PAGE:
Банкеръ Weekly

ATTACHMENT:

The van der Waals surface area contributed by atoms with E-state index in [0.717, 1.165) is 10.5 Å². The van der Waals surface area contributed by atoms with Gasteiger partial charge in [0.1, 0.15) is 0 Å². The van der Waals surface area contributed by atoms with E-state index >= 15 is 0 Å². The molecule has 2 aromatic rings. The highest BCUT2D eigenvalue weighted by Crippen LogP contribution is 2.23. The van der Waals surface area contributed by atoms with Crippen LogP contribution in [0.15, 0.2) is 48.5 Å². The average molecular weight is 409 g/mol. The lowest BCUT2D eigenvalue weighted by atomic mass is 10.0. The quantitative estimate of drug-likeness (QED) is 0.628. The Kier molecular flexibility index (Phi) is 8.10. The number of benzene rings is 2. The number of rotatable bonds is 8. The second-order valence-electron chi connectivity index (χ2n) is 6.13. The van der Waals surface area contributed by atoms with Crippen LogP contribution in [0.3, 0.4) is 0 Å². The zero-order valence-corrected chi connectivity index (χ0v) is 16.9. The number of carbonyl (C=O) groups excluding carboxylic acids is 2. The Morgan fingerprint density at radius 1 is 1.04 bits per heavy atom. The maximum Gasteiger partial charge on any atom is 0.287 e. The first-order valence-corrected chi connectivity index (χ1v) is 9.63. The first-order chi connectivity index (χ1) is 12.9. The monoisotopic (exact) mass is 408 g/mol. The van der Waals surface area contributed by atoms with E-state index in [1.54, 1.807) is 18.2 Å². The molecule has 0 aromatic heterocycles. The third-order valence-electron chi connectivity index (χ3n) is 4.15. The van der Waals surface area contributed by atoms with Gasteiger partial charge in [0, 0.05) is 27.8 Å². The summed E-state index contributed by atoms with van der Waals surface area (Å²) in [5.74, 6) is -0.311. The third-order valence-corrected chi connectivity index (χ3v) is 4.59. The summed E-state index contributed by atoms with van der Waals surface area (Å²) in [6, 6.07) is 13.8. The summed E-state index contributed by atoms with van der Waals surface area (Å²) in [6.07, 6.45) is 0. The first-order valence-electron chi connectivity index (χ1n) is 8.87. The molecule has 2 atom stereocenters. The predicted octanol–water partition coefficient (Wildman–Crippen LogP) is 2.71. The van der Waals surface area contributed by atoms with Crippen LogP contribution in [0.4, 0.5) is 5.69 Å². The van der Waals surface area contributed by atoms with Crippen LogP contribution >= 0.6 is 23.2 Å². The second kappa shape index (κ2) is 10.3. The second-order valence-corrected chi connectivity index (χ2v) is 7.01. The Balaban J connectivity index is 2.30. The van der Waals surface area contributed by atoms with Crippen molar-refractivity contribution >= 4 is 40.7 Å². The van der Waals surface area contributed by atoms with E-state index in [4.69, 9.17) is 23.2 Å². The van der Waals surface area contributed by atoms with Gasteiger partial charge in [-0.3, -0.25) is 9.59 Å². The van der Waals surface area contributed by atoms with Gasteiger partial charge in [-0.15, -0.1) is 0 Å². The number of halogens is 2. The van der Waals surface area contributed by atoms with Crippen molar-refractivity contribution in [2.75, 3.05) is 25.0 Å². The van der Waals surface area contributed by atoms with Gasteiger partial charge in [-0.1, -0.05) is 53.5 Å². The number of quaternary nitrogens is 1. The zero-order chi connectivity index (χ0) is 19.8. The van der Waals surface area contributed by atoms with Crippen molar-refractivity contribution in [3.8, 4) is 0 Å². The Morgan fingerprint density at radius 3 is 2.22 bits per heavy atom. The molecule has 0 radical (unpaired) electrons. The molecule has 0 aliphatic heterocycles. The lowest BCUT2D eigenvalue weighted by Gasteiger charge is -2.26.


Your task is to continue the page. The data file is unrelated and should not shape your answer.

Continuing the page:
Standard and Poor's decision to upgrade Bulgaria's credit rating of the foreign currency-denominated non-guaranteed debt from BB- with positive outlook to BB, and the long-term state-guaranteed credit rating in local currency from BB to BB+, is a result of the quick reduction of the country's foreign debt and the favourable prospects for production and export, reflecting the successful structural reforms and the strict macroeconomic policies, the international rating agency's announcement reads. Standard Poor's analysts underline that within the first nine months of 2002 Bulgaria's external debt dropped from 65% to 50% of the gross domestic product (GDP).The rating agency's experts point out that despite the slump in the production of EU member countries, which are Bulgaria's main trade partners, the country's real GDP is expected to report a 4.3% growth in the end of 2002. They preestimate that Bulgaria's GDP will be increased between 4.5% and 5.5% over the next few years.The expectations that our country will be admitted to NATO in November has also played a significant role for upgrading its rating.The first credit rating was assigned to Bulgaria at the height of the financial crisis in September 1996 and it was adequate to the situation of the country's economy. Back then the international rating agency Moody's assigned C3 rating of Bulgaria's long-term foreign currency-denominated debt. This is the lowest possible rating and it practically meant that the country was on the verge of failure, as the actual situation was. In 1997 the rating remained unchanged, but a year later Moody's took Bulgaria out of the group of countries, threatened by insolvency, assigning it B3, folowed by B2 in 1998. In 1999 Bulgaria's economy was assessed by Standard Poor's and Fitch IBKA, which ungraded its rating of long-term foreign currency-denominated debt to B+ and the rating remained unchanged till December 2001.In the beginning of 2001 Moody's raised Bulgaria's rating from B2 to B1. Standard Poor's and Fitch IBKA followed the example and in mid-December upgraded the country's rating of long-term foreign currency-denominated debt from B+ to BB-.

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